halesworth

A history of Halesworth, Suffolk, UK, through the ages.

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Volume 3



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The Poor of Halesworth

Several Halesworth Charities were concerned with the plight of the poor, and the bequests cover sums of money, the supply of food and the provision of housing for the elderly.

In 1611 Robert Launce left a sum of 60 for the use of 'the most needy poor' which was used to purchase land for which an annual rent could be expected. In a similar manner John and Richard Phillips left sums of 60 and 30.5s (30.25p) in 1700 which was used to buy a cottage and land at Mells. Both these charities, together with another of 1589, given by Matthew WaIter, was used to purchase penny loaves of bread to be distributed to the poor after the morning service on Sundays.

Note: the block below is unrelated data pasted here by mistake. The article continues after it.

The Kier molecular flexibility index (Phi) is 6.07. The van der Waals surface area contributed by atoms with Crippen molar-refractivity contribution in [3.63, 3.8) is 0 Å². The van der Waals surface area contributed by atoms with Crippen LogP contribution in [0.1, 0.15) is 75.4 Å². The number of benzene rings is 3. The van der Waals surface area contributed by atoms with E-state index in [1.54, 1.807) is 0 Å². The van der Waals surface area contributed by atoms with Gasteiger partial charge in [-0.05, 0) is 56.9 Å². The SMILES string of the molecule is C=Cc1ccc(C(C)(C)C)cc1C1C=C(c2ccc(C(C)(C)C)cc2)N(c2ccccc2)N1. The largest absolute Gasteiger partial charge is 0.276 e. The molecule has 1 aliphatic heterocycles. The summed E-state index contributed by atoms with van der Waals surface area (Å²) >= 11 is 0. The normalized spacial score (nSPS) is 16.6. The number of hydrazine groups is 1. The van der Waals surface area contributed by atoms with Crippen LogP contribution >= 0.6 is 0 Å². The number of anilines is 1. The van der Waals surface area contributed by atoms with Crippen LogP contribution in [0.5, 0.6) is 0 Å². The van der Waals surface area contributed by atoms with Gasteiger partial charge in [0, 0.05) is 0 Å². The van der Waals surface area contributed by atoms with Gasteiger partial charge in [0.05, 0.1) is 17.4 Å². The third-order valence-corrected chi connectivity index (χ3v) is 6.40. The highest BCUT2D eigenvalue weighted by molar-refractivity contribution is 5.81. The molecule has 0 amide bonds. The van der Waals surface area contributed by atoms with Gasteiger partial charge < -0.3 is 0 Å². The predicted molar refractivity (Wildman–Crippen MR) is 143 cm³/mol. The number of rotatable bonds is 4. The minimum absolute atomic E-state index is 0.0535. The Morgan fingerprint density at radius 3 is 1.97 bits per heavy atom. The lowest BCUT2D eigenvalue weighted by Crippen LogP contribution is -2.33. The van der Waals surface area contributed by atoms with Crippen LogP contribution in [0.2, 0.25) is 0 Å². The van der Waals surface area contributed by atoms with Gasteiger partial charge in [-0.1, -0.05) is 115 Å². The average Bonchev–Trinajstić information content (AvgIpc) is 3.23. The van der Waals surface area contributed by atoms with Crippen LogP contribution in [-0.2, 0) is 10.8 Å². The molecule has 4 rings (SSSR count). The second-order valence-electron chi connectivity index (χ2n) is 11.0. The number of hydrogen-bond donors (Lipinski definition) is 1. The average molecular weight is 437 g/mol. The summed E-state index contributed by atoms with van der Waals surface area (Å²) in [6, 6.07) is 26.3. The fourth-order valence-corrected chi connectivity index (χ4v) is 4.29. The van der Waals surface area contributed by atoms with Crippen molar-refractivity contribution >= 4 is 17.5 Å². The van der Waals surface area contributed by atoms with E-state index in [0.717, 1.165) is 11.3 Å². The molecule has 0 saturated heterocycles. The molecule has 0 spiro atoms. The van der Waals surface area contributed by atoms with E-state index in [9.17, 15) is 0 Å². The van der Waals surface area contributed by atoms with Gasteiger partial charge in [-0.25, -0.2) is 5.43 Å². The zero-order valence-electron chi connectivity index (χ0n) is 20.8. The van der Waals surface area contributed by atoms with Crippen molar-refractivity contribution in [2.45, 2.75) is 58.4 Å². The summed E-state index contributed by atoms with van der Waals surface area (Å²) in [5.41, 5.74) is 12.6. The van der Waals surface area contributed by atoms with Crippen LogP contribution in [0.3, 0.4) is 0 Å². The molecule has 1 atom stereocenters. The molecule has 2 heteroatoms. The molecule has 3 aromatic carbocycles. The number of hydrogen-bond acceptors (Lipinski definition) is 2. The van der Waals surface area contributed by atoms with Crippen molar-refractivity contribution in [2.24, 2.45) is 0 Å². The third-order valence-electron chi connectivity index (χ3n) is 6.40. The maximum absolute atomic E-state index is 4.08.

James Keble left land for the purchase of corn for bread to be distributed on St Thomas's Day. This was known as St Thomas's bread and the Town Crier with his bell would go around the town to announce the coming event a few days before, to give time for those who were needy to make application for it.

Although some sums of money were expended in this way, much of the expense for the relief of the poor fell on the inhabitants of Halesworth through the Poor Rate. This grew considerably as the population increased:-

1776     296.5s.6d    (296.27p)     spent on Poor Relief

1803     589.0s.7¾d  (589.3p)           "          "       "

1818     1398.7s       (1398.35p)      "          "       "

Other money was given to the poor, not in the way of an annual arrangement, but more as a 'once off'. This is the case with John Bedingfield who died in 1680, leaving 'to the poor of Halesworth 5'.


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